This is the country that banned Kinder Eggs for the same reason…


We banned a lot of things for “health and safety”, or Mickey Mouse religious reasons, what’s your point?


They are kids, they aren’t supposed to do a lot of things, they still do them though.

The clues in the name. Fidget. What you think kids are going to do. They are going to fidget with them. And who says she tried to eat it? There’s all kinds of “tricks” you can do with them, including balancing them on your nose.
Poorly constructed, and encouraged it could have come apart when she tried to do that.

Honestly. You snowflakes jump to all kinds of conclusions when it’s something you disagree with but then you suddenly try and brush things off when it suits you.

They are a load of nonsense.


Have we?


These seem to have died a death on the sqn at least.


I am always against banning things for silly reasons. If you use something properly and it hurts you, then you should question whether or not it should be used. If you use something improperly and it hurts you, what is the point in banning it? Yes you could coke on a spinner, but you could also choke on a USB SD card reader or a yoyo. Neither of these are supposed to be eaten or balanced on your nose. If someone happened to swallow one and choke, why should they be banned? The child in question obviously wasn’t taught the dangers of having small objects around the mouth area. Then there are those stories from Russia of those children dieing while trying to take ‘ultimate’ selfies, as normal ones obviously aren’t good enough. I know the dangers of freight trains and high voltage cables, so I do not stand in front of or grab them respectively. If someone dies from doing so, are you going to make trains, high voltage cables or selfies illegal?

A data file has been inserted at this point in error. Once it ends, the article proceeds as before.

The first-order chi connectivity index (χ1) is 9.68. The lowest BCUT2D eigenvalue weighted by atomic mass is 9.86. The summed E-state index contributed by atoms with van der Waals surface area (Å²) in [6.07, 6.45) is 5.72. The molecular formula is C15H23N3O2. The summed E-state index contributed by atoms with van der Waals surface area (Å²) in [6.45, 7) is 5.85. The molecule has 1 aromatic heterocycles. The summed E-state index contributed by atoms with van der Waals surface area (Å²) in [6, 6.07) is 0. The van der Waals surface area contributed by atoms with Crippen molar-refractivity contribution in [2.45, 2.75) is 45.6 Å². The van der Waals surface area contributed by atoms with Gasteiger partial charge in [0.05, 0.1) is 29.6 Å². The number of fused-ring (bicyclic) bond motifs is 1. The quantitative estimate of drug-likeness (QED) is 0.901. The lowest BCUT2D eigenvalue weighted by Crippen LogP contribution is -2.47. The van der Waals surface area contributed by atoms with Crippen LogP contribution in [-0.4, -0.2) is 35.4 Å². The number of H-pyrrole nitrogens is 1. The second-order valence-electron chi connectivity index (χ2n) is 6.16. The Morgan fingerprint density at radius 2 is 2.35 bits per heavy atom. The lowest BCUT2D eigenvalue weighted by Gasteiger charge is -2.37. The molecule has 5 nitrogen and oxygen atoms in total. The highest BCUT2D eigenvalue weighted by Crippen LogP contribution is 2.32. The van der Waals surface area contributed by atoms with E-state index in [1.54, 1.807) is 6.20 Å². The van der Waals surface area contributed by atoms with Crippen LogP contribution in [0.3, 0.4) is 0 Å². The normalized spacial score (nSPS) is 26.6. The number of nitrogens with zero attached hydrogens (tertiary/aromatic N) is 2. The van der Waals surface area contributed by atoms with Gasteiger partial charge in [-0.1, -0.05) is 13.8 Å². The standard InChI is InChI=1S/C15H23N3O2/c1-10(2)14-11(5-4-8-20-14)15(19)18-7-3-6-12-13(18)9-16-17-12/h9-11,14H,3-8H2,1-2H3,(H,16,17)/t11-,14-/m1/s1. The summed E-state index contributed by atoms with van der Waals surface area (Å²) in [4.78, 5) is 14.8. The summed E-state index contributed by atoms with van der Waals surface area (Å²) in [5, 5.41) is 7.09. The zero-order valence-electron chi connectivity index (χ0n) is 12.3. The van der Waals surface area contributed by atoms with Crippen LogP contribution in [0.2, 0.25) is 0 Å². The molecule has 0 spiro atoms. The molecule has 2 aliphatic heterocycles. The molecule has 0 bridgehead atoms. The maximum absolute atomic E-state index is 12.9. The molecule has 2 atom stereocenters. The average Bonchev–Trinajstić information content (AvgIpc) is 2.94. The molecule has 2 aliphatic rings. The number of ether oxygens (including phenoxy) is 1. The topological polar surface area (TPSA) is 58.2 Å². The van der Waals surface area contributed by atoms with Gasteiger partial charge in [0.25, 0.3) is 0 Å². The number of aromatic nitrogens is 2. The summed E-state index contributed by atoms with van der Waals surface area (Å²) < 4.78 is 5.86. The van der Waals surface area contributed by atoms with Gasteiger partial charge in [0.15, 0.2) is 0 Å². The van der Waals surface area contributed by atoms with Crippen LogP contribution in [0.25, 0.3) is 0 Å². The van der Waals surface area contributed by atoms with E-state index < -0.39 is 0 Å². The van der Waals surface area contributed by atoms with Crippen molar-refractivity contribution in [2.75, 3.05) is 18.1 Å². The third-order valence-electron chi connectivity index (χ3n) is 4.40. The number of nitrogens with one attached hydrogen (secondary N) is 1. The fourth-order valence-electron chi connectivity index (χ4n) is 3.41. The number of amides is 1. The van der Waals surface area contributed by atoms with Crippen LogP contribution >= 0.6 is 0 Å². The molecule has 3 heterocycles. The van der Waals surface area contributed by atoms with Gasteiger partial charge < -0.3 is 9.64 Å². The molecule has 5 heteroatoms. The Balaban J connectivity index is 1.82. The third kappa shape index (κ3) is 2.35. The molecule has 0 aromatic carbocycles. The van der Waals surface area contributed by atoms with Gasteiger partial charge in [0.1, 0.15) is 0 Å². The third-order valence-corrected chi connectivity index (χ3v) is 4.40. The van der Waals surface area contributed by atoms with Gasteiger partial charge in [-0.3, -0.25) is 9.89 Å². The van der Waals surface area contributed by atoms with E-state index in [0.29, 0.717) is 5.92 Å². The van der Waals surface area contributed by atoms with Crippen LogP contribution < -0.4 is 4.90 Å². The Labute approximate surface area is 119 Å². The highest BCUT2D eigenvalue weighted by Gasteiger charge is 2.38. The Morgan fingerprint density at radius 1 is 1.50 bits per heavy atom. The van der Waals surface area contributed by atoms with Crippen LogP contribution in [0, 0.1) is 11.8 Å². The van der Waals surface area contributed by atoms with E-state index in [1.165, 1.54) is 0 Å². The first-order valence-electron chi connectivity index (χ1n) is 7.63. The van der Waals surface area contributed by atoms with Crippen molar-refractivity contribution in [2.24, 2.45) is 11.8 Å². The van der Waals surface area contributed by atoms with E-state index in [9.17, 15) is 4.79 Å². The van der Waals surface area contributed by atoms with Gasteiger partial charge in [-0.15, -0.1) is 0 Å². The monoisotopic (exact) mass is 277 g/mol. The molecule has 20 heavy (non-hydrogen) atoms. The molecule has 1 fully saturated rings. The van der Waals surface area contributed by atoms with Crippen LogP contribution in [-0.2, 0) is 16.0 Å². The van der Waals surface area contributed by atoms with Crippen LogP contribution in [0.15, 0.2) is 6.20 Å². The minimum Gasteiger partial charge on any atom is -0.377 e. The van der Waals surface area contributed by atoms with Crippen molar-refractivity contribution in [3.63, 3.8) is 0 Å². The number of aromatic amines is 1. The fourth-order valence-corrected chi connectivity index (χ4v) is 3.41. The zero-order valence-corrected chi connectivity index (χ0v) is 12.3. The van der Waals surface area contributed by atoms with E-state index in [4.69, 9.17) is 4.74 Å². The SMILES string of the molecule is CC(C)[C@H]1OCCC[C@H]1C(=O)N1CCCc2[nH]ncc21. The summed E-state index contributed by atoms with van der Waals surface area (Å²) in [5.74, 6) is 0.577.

You missed my point.
Everyone was gobbing off about how wonderful they are, how good they are and how they can help with “attention disorders” (despite a huge lack of medical proof).

Instead of playing up to fads we need to be nipping it in the bud or just realising it’s a big load of BS, and actually trying to educate kids.

Other than that, yea I agree with blanket banning. It’s BS, and just because one idiot does something doesn’t mean we should ban it for others (Like a firearms ban, a few idiots spoil it for everyone else :wink: )
But you can’t just blame it on the kids. Instead of playing up to the fads, the school shouldn’t allow them because they are distractions. If the school had the balls to ban them before then it could have be avoided.


One of the H&S nonsenses I see all too often is fences around building / construction sites. These were our playgrounds along with some industrial sites and so on, when I was growing up. Now there are cameras and signs warning of impending death. We didn’t vandalise anything or break anything, had a game of cowboys and Indians or war and went home for dinner or tea.


You do understand that your own experience doesn’t actually provide all the evidence necessary to make an informed decision?